Neuquén is a province in the West of Argentina. It is bordered by Mendoza on the North, Río Negro on the East and South, and Chile on the West.
The capital of Neuquén is the city of Neuquén, the largest city in the province. The majority of the population of th province lives along one of the two highways, one running from the city of Neuquén to the mountains in the West, and the other highway running North-to-South along the Andes.
The economy of Neuquén is based mainly on mining and oil and gas. There is also influence of fruit production, as well as tourism.
Originally home to the Pehuenche and Tehuelche people, the province was explored by conquistadors in the late 17th century. The native populations were mostly eliminated or assimilated by other Mapuche tribes during the "Conquest of the Desert" in the 1870s, a push by the European settlers to drive the Mapuche out of Patagonia.
Neuquén's flag was legislated in 1989. The colours coincide with the national flag colours of Argentina. The central image is made up of a number of images that represent aspects of the province: the stars are for departments that make up the province; the green laurels along the bottom represent glory, freedom, and peace; the red star symbolises national spirit, and is based on the red star-shaped flowers of the poinsettia (which is called "La Estrella Federal" in Spanish, "the federal star"); the Araucaria tree (a conifer tree native to parts of Chile and Argentina, having existed from as early as the Triassic) is stylised in the middle, representing Neuquén, and its struggle for a better future; the Lanin volcano is the white triangle in the background, which is the point marking the border with Chile, and represents the potential of the province.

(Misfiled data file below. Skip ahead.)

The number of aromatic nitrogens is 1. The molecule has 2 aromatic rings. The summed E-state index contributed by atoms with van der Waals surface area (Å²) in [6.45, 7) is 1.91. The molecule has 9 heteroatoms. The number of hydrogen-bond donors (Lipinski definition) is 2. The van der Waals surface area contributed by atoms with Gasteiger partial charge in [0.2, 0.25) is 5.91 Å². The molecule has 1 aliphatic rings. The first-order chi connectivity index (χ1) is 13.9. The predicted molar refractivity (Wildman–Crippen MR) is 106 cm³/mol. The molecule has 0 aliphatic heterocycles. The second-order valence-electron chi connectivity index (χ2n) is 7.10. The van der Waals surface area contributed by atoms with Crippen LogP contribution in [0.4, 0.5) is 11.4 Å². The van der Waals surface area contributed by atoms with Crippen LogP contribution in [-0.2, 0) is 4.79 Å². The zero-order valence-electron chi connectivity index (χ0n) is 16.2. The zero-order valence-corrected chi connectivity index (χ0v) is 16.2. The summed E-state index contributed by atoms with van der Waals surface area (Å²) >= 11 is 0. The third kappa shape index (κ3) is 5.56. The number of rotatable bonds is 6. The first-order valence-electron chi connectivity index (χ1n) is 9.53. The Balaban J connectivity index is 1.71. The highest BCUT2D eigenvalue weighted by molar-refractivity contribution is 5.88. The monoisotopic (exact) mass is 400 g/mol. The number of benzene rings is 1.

Neuquén is named after the Neuquén River, which got its name from the Mapudungun word "Nehuenken", meaning "drafty". The Mapuche called the river Nehuenken.